We’ve all had our fair share of computer problems, but most of them have been about being unable to connect to a network, being unable to run a certain program, or some other software-related issue. However, you have a much bigger issue if your entire computer doesn’t seem to run at all.
Let’s forget about problems that might plague Windows, but concentrate solely on the hardware in your system and what might occur with them. Here are a couple of things that may be going on in your system when your pc won’t boot and what you can do to fix them.
On rare occasions, there may be some wrong settings found in the BIOS, whether they occurred by the work of a program, by playing around with settings such as overclocking, or something else. Wrong settings can lead to the motherboard trying to use the attached components in ways they cannot function correctly, so issues start appearing. The components themselves are fine, but the BIOS needs to know how to work with them.
A BIOS’s default settings will boot, no matter what, to the point where you can get back to the BIOS’s settings (so long as the components actually function). You can reset the BIOS to its default settings by hitting the CMOS button while it is turned off. The location of the CMOS button varies widely by motherboard and computer model, so you’ll need to resort to your motherboard’s/computer’s manual to find where it is.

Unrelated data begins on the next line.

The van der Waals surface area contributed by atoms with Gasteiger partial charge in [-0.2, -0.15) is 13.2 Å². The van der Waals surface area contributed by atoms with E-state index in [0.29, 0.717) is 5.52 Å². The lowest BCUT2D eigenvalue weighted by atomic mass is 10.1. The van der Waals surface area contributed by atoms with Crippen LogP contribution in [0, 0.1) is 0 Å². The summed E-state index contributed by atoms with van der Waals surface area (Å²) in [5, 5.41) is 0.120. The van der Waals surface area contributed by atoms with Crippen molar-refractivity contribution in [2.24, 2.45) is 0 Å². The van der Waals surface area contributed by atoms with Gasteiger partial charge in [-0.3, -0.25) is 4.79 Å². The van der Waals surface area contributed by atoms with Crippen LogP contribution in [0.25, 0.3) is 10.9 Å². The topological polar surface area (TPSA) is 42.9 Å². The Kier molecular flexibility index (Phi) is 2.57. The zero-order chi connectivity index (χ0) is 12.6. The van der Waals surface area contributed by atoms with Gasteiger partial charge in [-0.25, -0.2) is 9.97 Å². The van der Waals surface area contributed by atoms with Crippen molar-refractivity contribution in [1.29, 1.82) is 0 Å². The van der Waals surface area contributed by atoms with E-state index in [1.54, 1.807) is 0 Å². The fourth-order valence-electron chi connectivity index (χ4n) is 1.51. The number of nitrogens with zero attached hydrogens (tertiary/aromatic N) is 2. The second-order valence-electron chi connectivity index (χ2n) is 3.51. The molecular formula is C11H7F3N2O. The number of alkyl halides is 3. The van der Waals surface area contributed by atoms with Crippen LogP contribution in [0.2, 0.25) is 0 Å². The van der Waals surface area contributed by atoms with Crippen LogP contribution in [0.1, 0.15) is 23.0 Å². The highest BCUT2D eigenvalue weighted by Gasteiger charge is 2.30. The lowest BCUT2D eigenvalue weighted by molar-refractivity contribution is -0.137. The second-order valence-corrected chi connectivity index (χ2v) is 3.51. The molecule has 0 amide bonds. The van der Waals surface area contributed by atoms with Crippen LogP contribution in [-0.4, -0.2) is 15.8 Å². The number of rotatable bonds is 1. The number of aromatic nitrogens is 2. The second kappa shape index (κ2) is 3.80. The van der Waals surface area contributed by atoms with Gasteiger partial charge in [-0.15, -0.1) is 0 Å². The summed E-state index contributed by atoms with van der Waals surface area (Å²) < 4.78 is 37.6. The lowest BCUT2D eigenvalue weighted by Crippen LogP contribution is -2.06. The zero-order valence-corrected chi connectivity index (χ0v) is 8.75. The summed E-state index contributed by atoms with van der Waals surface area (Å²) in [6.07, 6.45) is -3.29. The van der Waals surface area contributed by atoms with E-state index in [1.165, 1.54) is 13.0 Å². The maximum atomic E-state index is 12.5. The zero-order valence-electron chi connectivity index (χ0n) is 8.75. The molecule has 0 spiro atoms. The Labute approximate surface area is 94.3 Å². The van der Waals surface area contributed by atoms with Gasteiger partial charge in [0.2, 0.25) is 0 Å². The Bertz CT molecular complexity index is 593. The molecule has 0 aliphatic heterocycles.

Is Everything Plugged In?
If you built your system yourself, or you’re running a fairly old computer, there’s a small chance that either not all cables are connected (correctly) or that a cable may have become loose over time. If you built your own system, make sure that you really have all cables plugged in which are necessary for each component to work, including power cables, data cables, and so on. Also make sure that all add-on cards are pressed into the motherboard all the way, or else that could cause problems as well.
If you bought your system, you may need to open your case and make double sure that all cables are tightly plugged into where they’re supposed to go. If one happened to pop out, it shouldn’t be too difficult to reconnect it as computer cables are very unique and only require color and shape matching.
If everything is plugged in how it’s supposed to be, your next issue may be that a component isn’t functioning correctly or is otherwise dead. If this is the case, there’s no other way around the issue but to buy a new replacement component. If you simply bought a computer and don’t feel comfortable picking out a replacement component, you’ll sadly need to buy a new computer, but I highly recommend trying to get help from your local computer store before resorting to such an extreme.
In the end, there aren’t too many things that could be wrong. It’s a bit tricky to figure out exactly what components may be non-functional, such as using the POST beep sounds to determine what kinds of errors the computer is throwing at you, but that needs to be looked up on the Internet for more appropriate, relevant information. Hopefully with a little luck, you’ll be able to zero down on the issue in just a couple of minutes.
What kind of hardware errors have prevented you from booting? How did you figure out what the issue was? Let us know in the comments!
More articles about: